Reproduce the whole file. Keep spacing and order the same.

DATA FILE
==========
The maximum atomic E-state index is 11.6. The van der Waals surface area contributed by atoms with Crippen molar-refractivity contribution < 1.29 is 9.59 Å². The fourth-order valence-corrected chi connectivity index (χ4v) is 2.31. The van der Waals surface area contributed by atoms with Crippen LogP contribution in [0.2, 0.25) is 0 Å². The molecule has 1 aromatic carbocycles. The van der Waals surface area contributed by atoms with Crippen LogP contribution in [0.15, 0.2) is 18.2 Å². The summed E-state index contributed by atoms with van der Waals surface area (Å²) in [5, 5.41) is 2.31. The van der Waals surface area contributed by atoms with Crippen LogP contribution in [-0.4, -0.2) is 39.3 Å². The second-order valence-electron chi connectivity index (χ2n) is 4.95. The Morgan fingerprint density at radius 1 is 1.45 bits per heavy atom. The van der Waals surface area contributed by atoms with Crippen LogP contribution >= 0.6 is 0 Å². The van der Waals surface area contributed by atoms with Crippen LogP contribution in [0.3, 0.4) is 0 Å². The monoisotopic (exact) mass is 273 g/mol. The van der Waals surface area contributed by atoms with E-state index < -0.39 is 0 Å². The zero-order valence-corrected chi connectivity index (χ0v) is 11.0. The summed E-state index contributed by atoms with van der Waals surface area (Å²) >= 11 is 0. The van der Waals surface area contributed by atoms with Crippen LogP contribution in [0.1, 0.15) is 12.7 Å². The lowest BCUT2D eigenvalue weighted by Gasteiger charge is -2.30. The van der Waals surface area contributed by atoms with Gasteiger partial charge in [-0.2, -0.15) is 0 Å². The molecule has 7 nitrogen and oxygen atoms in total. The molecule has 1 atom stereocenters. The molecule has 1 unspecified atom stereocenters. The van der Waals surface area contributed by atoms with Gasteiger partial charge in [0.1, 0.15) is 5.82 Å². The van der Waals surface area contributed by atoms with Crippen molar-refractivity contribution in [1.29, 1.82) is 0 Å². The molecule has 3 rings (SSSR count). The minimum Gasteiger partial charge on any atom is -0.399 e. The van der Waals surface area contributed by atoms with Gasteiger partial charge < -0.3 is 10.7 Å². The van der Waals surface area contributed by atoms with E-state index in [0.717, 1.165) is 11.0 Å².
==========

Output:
The maximum atomic E-state index is 11.6. The van der Waals surface area contributed by atoms with Crippen molar-refractivity contribution < 1.29 is 9.59 Å². The fourth-order valence-corrected chi connectivity index (χ4v) is 2.31. The van der Waals surface area contributed by atoms with Crippen LogP contribution in [0.2, 0.25) is 0 Å². The molecule has 1 aromatic carbocycles. The van der Waals surface area contributed by atoms with Crippen LogP contribution in [0.15, 0.2) is 18.2 Å². The summed E-state index contributed by atoms with van der Waals surface area (Å²) in [5, 5.41) is 2.31. The van der Waals surface area contributed by atoms with Crippen LogP contribution in [-0.4, -0.2) is 39.3 Å². The second-order valence-electron chi connectivity index (χ2n) is 4.95. The Morgan fingerprint density at radius 1 is 1.45 bits per heavy atom. The van der Waals surface area contributed by atoms with Crippen LogP contribution >= 0.6 is 0 Å². The van der Waals surface area contributed by atoms with Crippen LogP contribution in [0.3, 0.4) is 0 Å². The monoisotopic (exact) mass is 273 g/mol. The van der Waals surface area contributed by atoms with E-state index < -0.39 is 0 Å². The zero-order valence-corrected chi connectivity index (χ0v) is 11.0. The summed E-state index contributed by atoms with van der Waals surface area (Å²) >= 11 is 0. The van der Waals surface area contributed by atoms with Crippen LogP contribution in [0.1, 0.15) is 12.7 Å². The lowest BCUT2D eigenvalue weighted by Gasteiger charge is -2.30. The van der Waals surface area contributed by atoms with Gasteiger partial charge in [-0.2, -0.15) is 0 Å². The molecule has 7 nitrogen and oxygen atoms in total. The molecule has 1 atom stereocenters. The molecule has 1 unspecified atom stereocenters. The van der Waals surface area contributed by atoms with Gasteiger partial charge in [0.1, 0.15) is 5.82 Å². The van der Waals surface area contributed by atoms with Crippen molar-refractivity contribution in [1.29, 1.82) is 0 Å². The molecule has 3 rings (SSSR count). The minimum Gasteiger partial charge on any atom is -0.399 e. The van der Waals surface area contributed by atoms with Gasteiger partial charge < -0.3 is 10.7 Å². The van der Waals surface area contributed by atoms with E-state index in [0.717, 1.165) is 11.0 Å².